Tutorial: Programming a Synth - Oscillators Explained [1/12]

Posted by Catarina Chagas on Jun 29

Welcome to the Synth Tutorial series! If you're new to the world of synthesizers or just getting started with our SkyDust 3D, you're in the right place. In this series, we'll walk you through the fundamentals of sound synthesis using our SkyDust 3D, starting with getting oscillators explained. Don't worry if you're a complete beginner, we'll break down complex concepts into easy-to-understand explanations

In this first article, we'll demystify the concept of oscillators, which play a fundamental role in shaping sound. So, let's dive in and unravel the magic behind oscillators!

What are Oscillators?

In simple terms, an oscillator is the heart and core element of a synthesizer. It generates the raw sound waveforms that form the basis of all the sounds you can create. Oscillators produce various wave shapes, including the commonly used Sine, Square, Triangle, and Saw waves, each possessing its unique sonic characteristics. In the case of the SkyDust 3D, you have the flexibility of utilizing up to 8 oscillators per note, providing extensive customization for each individual note. 

Understanding Waveforms

Waveforms define the shape and character of the sound produced by an oscillator. Let's explore some common waveforms:

  • Sine Wave: The sine wave is a pure, smooth waveform that sounds mellow. It lacks harmonics and creates a pure tone without any additional coloration.

  • Square Wave: The square wave produces a bright, buzzy sound with a rich harmonic content. It consists of alternating high and low voltage levels, creating a distinctive square-like shape.

  • Saw Wave: The saw waveform resembles the teeth of a saw and produces a rich, bright sound. It contains harmonics that gradually decrease in intensity as the frequency rises.

  • Triangle Wave: The triangle waveform sounds smoother than the square and saw waves. It has a mellow quality and is commonly used for creating softer, more rounded sounds.

Additionally, SkyDust offers a wide range of additional waveforms, such as multiple variations of Sine waves for added versatility, as well as white noise, pink noise, brown noise, and binary noise, which are particularly suitable for creating ambient pad sounds or percursive impacts.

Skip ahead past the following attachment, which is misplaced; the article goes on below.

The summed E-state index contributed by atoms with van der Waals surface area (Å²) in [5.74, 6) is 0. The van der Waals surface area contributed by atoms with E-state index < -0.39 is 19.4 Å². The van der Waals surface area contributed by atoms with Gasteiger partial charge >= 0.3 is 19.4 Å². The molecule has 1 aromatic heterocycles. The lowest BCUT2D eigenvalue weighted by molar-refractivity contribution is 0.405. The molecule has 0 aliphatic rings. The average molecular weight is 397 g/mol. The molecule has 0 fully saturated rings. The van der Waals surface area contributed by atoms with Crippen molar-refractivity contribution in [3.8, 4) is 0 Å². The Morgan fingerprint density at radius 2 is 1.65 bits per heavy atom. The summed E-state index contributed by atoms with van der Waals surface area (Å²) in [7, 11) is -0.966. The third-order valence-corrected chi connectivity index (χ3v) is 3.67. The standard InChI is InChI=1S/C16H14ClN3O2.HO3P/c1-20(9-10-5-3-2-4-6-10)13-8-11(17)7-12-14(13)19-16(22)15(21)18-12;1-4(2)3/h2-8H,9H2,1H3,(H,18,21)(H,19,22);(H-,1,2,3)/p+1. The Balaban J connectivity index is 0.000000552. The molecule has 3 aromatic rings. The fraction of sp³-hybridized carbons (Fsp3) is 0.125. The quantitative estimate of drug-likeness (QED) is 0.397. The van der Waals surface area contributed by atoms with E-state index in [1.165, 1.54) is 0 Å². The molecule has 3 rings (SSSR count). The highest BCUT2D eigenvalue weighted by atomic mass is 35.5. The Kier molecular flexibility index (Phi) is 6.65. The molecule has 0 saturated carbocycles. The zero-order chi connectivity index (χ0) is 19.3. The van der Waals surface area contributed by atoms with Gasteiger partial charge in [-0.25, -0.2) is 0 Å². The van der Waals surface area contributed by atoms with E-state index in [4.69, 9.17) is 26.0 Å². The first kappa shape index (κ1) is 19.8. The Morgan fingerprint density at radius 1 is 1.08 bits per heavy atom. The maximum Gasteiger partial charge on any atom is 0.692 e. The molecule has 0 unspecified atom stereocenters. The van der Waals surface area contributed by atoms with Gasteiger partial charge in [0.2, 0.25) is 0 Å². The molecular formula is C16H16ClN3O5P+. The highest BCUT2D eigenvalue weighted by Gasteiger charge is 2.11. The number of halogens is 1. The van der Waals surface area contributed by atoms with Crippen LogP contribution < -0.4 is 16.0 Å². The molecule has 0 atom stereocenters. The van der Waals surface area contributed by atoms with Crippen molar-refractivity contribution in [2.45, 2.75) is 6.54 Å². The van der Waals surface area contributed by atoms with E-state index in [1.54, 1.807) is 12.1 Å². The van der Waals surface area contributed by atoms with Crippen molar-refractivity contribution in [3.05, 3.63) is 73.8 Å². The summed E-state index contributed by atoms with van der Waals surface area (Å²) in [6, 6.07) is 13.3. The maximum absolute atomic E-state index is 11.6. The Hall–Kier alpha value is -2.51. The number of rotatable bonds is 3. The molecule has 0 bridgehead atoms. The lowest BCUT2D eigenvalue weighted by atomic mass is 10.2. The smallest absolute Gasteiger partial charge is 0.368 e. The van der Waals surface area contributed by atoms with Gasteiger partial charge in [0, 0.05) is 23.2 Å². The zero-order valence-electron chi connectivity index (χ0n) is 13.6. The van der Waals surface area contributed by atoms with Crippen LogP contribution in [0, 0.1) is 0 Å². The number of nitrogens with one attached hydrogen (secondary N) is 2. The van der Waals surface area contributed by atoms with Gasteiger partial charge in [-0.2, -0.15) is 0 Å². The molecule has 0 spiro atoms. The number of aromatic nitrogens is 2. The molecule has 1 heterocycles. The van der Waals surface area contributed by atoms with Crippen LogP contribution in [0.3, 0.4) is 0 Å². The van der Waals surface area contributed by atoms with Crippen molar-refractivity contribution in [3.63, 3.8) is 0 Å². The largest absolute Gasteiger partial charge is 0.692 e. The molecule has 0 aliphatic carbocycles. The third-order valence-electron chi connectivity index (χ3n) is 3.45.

Waveform Modifiers

Waveform modifiers, also known as waveform shaping, are techniques and tools that enable you to modify the shape and characteristics of a waveform generated by an oscillator. These modifiers provide the means to sculpt and manipulate the timbre of the waveform, allowing you to create complex and distinctive sounds that go beyond the standard waveforms. Within SkyDust, you have access to a variety of modifiers that greatly enhance your ability to manipulate and shape sounds. These modifiers include Silence, Amplitude Offset, Wave Folding, Positive Wave Folding, Clipping, Bit Crusher, Time Shift Up, and Time Shift Down. By utilizing these modifiers, you can expand your creative possibilities and explore new dimensions in sound manipulation.


Manipulating Oscillators

Now that we understand the basics of waveforms, let's explore how we can manipulate oscillators to shape our sound further: 


  • Gain: Determines the amplification or attenuation of an audio signal, adjusting its level in decibels (dB). It's important to note that gain is distinct from volume or the perceived loudness of the sound. Gain primarily influences the strength or intensity of the signal itself.

  • Octaves: Octave controls allow you to shift the pitch up or down by one or more octaves. This provides a broader range of tones to work with.

  • Transpose: Allows you to shift the pitch of a sound or musical note up or down by a specified interval. It is commonly used for tasks such as adapting a piece of music to a different key, harmonizing melodies, or exploring creative musical ideas.

  • Detuning: Detuning involves slightly adjusting the frequency of multiple oscillators to create a thicker, more complex sound. It adds depth and richness to your sounds.

Mastering Oscillators

To wrap up this tutorial, if you want to master your synth's Oscillators, you have to feel comfortable and confident with them. To do that, you have to experiment and let your creativity flow. Explore SkyDust by applying the following:

  • Experiment with different waveforms: Try blending or layering different waveforms to create unique sounds with varying textures and characters.

  • Combine oscillators: Don't limit yourself to a single oscillator, try using multiple oscillators together to create thicker, more complex sounds.

  • Manipulate oscillators: Shape the sounds differently using gain, octaves, transpose and detune. Combine them with waveform modifiers and multiple oscillators. The Sky is the limit.

When you start feeling comfortable with Oscillators, move forward to the next tutorial to learn additional components of a synthesizer and start exploring modulation possibilities to start bringing life and movement to your sounds.

See you on the next tutorial!



Stay tuned and join the revolution!



Topics: Sound Particles, Sound Design, Tutorials, 3D audio, Surround Sound, Music, synth, virtual instrument, synthesizer, SkyDust3D